As a nonprofit organization, you’re invested in your community. You’re an advocate—for the arts, a social cause, an environmental issue. You’re dedicated, determined, and driven. But what do you do when you want to gain the benefits of becoming a 501(c)(3)? Here’s how to kick-start the process.
Not all nonprofits are created equal
In Indiana, a nonprofit organization does not automatically receive a 501(c)(3) status. One major difference between a nonprofit and a 501(c)(3)? A nonprofit is exempt from certain state and local taxes, but a 501(c)(3) can receive tax-deductible donations. In other words, your corporation first must be recognized as a nonprofit organization before it can receive 501(c)(3) status.
The articles of incorporation
If your organization hasn’t incorporated as a nonprofit, you can file paperwork with the secretary of state. You’ll need to include the name and purpose of your corporation, the names and addresses of your board of directors, and copies of your governing documents.
The articles of incorporation are also the first step to becoming a 501(c)(3). Just be sure to check the “this corporation is a public benefit corporation” box and include:
- a statement of purpose that qualifies for tax-exempt status,
- statements that your organization will not engage in prohibited political or legislative activity, and
- a dissolution of assets provision dedicating your assets to another 501(c)(3) organization upon dissolution. (A 501(c)(3) cannot distribute assets for any individual’s personal gain in the event the organization ceases to exist.)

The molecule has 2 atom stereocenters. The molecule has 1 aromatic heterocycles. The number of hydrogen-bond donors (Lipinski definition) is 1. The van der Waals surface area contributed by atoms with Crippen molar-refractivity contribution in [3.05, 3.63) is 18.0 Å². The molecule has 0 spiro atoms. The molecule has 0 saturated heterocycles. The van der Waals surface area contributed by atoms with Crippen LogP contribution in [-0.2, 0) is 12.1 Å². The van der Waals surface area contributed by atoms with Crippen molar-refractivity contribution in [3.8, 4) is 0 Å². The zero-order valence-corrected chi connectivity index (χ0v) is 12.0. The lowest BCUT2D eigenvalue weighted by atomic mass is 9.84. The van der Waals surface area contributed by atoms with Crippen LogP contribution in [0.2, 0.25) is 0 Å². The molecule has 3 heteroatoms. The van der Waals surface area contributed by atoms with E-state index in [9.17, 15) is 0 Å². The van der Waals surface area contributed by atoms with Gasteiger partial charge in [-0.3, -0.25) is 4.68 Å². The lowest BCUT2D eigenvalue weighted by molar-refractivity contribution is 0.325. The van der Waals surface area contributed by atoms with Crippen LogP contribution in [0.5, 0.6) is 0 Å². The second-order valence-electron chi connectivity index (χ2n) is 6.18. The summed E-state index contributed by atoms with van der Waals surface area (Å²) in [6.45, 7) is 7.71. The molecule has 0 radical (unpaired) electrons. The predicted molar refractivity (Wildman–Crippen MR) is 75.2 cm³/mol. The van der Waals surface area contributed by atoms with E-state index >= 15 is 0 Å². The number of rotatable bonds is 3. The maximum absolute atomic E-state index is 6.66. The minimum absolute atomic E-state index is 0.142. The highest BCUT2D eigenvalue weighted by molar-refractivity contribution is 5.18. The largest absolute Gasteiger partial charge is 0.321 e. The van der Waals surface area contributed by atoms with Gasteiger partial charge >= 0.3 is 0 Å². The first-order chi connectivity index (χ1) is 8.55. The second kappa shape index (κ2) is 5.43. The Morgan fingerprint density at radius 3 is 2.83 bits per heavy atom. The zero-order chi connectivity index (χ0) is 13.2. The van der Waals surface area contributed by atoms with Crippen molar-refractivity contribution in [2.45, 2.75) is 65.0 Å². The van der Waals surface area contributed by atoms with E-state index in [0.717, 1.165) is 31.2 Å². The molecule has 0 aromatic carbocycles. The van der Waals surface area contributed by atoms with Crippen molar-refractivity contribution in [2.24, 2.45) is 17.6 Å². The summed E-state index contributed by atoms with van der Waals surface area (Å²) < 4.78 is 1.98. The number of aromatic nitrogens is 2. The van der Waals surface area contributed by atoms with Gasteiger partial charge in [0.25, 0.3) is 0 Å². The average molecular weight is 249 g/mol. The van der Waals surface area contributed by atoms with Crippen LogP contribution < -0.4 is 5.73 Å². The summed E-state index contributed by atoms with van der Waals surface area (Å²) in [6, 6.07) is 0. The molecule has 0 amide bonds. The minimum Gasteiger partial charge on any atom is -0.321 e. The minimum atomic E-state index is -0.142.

There are two ways to become a 501(c)(3), depending on the size of your organization. If your organization’s annual budget does not exceed $50,000, you can complete Form 1023-EZ. While this form is relatively new, it makes it easier for smaller organizations to obtain the 501(c)(3) status. If your organization is larger, however, or anticipates future growth, you will need to work with a professional to submit Form 1023. The form is complex and time-consuming. It often involves negotiations with the IRS and helping the agents understand how your organization serves the greater good.
While the paperwork and documentation required for the 501(c)(3) process may seem daunting, remember the goal: growing your organization, and continuing to make a difference in your community.
To learn more about the 501(c)(3) process, contact Cara Putman at firstname.lastname@example.org or 765-742-9066.
The content of this blog is intended to be general and informative in nature. It is advertising material and is not intended to be, nor is it, legal advice to or for any particular person, case, or circumstance. Each situation is different, and you should consult an attorney if you have any questions about your situation.